Genitourinary Syndrome of Menopause and Breast Cancer Survivors
Posted on August 02, 2017 (Updated June 15, 2018)
What is Genitourinary Syndrome of Menopause?
Genitourinary Syndrome of Menopause (GSM), commonly known to us as “Vulvovaginal Atrophy (VVA),” is a very common and underreported issue during perimenopause, menopause and especially, postmenopause.
What is a breast cancer survivor to do about GSM?
GSM has nearly unanimously impacted the life of breast cancer survivors, especially those who have undergone chemotherapy, radiation and adjuvant endocrine hormonal ablative therapies such as aromatase inhibitors (AIs) and tamoxifen (TAM) an Estrogen Receptor Agonist Antagonist (ERAA).
The common adverse effects of breast cancer therapy involve decreasing levels of estrogen, causing the tissues of the vulva and the lining of the bladder and vagina to become thinner, drier and less elastic. These physiological changes lead to injury, tearing and pain during sexual intercourse called dyspareunia. They can even cause unbearable symptoms such as:
- vaginal burning
- recurrent urinary tract infections (UTIs)
- arousal difficulties
The GOOD NEWS is these symptoms can be prevented and/or treated, and the sooner the better.
What is the controversy about management of GSM in breast cancer survivors?
Local estrogen therapy is the most common approach to management of GSM. GSM is usually reversible with hormone therapy - locally in the vagina alone and systemically, if needed. Furthermore, there are emerging therapies to treat urogenital symptoms including:
- Vaginal precursor steroids (DHEA)
- Designer estrogens
Even in women with estrogen receptor positive breast cancer there are treatment options.
Based on a published study that surveyed oncologists’ attitude toward the diagnosis and treatment of GSM, the main reasons not to prescribe vaginal estrogen therapy in breast cancer survivors are:
- The fear of increased cancer recurrence.
- The possible interference with tamoxifen and aromatase inhibitors.
- Fear of medical litigation.
VVA is a relevant problem many postmenopausal women and virtually all breast cancer survivors who have lost their sex hormones.
Effective Treatments for GSM
Below I have created an overview of clinical approaches to inform you and your health provider about GSM/VVA problems and on the different possible available treatments.
Lubricants-for symptoms only
- Just Like Me
- K-Y Jelly
- Slippery Stuff
- Summer’s Eve
- ID Millennium
- Pure Pleasure
- Avoid Mineral oil
- It is OK to use olive oil and vitamin E oil
- Fresh Start
- K-Y Silk-E
- Moist Again
- K-Y Liquibeads
Vaginal Estrogen Products
- Vagifem (estradiol)or the generic Yuvafem (vaginal tablet)
- Estrace (estradiol vaginal cream)
- Premarin (vaginal cream)
- Estring (low-dose vaginal ring)
- Intrarosa 0.5% DHEA nightly vaginal suppository contains NO estrogen and is safe to use in women who have to avoid estrogen.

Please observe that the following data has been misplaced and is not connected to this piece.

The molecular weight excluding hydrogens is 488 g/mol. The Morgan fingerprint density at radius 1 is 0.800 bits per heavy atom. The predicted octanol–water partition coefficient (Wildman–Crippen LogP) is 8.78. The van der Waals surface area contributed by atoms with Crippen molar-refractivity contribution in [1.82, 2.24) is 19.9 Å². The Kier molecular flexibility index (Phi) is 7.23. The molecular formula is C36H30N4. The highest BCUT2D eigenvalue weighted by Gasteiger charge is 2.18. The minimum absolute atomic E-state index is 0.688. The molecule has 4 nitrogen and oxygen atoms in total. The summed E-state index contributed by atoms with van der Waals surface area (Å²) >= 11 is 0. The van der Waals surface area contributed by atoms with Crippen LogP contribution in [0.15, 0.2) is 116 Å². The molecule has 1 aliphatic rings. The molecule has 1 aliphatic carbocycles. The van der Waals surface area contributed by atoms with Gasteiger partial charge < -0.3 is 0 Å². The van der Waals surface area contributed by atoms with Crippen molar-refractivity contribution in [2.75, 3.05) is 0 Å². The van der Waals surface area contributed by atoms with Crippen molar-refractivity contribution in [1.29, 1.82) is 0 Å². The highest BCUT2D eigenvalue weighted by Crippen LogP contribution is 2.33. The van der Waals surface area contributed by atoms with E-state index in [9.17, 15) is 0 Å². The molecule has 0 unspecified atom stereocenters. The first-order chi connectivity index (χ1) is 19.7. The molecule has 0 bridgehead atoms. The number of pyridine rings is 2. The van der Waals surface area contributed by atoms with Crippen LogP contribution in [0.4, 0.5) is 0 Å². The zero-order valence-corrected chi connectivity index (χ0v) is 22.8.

- Ospemifene (Osphena) is a non-estrogen oral daily medicine taken daily with food (for better absorption) and is an option to treat vaginal atrophy/genital syndrome of menopause (GMS) although not specifically studied in breast cancer.
- Conjugated estrogen/bazedoxifene (Duavee) is an oral estrogen combined with a ERAA BZD bazedoxifene, which can treat menopausal symptoms and GSM. Some women who are breast cancer survivors and have had a pregnancy after breast cancer and then find themselves menopausal, may want to consider this if other options do not work.
In addition women with stage 0 breast cancer (DCIS) and/or women at high risk for breast cancer but who do NOT have active breast cancer who are interested in taking menopausal hormone therapy, can benefit from Duavee.
This needs to be monitored by a menopause specialist in conjunction with your breast oncologist.
Choosing the Right GSM Treatment For you
When selecting which GSM therapy is right for you, the following factors should be taken into consideration:
- Hormone exposure
- Lack of any postmenopausal vaginal bleeding
- History of hysterectomy
- History of osteoporosis, osteopenia, and fractures
- History of receptor-positive or receptor negative breast cancer
There are investigational therapies as well. Talk to your women’s health care physician about your preferences, goals and desires for future childbearing to find out what might be the best option for you!
Be Strong. Be Healthy. Be in Charge!
Dr. Anna Camille Moreno
Holly L. Thacker, MD, FACP is nationally known for her leadership in women’s health. She is the founder of the Cleveland Clinic Women’s Health Fellowship and is currently the Professor and Director of the Center for Specialized Women’s Health at Cleveland Clinic and Lerner College of Medicine at Case Western Reserve University. Dr. Thacker is also the Executive Director of Speaking of Women’s Health and the author of The Cleveland Clinic Guide to Menopause. Her special interests and areas of research including menopause and related medical problems including osteoporosis, hormone therapy, breast cancer risk assessment, menstrual disorders, female sexual dysfunction and interdisciplinary women’s health.
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